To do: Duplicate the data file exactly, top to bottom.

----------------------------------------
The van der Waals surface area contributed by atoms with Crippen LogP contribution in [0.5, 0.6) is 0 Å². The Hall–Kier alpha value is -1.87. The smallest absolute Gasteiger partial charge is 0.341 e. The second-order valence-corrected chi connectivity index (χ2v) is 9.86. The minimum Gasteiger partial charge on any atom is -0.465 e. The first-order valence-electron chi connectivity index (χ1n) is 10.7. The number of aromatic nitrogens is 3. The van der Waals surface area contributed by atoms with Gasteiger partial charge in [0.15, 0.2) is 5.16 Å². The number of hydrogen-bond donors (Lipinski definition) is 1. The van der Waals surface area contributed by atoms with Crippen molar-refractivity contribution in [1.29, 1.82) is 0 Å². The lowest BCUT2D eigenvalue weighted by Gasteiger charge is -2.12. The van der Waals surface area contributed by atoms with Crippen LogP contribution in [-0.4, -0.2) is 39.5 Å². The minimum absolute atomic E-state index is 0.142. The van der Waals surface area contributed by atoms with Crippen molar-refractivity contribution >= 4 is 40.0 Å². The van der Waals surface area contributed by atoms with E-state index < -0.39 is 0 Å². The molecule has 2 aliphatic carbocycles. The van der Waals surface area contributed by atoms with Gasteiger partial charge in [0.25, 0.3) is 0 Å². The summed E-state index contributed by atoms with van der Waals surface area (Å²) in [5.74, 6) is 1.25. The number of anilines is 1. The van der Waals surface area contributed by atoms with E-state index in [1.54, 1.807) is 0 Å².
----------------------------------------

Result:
The van der Waals surface area contributed by atoms with Crippen LogP contribution in [0.5, 0.6) is 0 Å². The Hall–Kier alpha value is -1.87. The smallest absolute Gasteiger partial charge is 0.341 e. The second-order valence-corrected chi connectivity index (χ2v) is 9.86. The minimum Gasteiger partial charge on any atom is -0.465 e. The first-order valence-electron chi connectivity index (χ1n) is 10.7. The number of aromatic nitrogens is 3. The van der Waals surface area contributed by atoms with Gasteiger partial charge in [0.15, 0.2) is 5.16 Å². The number of hydrogen-bond donors (Lipinski definition) is 1. The van der Waals surface area contributed by atoms with Crippen molar-refractivity contribution in [1.29, 1.82) is 0 Å². The lowest BCUT2D eigenvalue weighted by Gasteiger charge is -2.12. The van der Waals surface area contributed by atoms with Crippen LogP contribution in [-0.4, -0.2) is 39.5 Å². The minimum absolute atomic E-state index is 0.142. The van der Waals surface area contributed by atoms with Crippen molar-refractivity contribution >= 4 is 40.0 Å². The van der Waals surface area contributed by atoms with E-state index < -0.39 is 0 Å². The molecule has 2 aliphatic carbocycles. The van der Waals surface area contributed by atoms with Gasteiger partial charge in [0.25, 0.3) is 0 Å². The summed E-state index contributed by atoms with van der Waals surface area (Å²) in [5.74, 6) is 1.25. The number of anilines is 1. The van der Waals surface area contributed by atoms with E-state index in [1.54, 1.807) is 0 Å².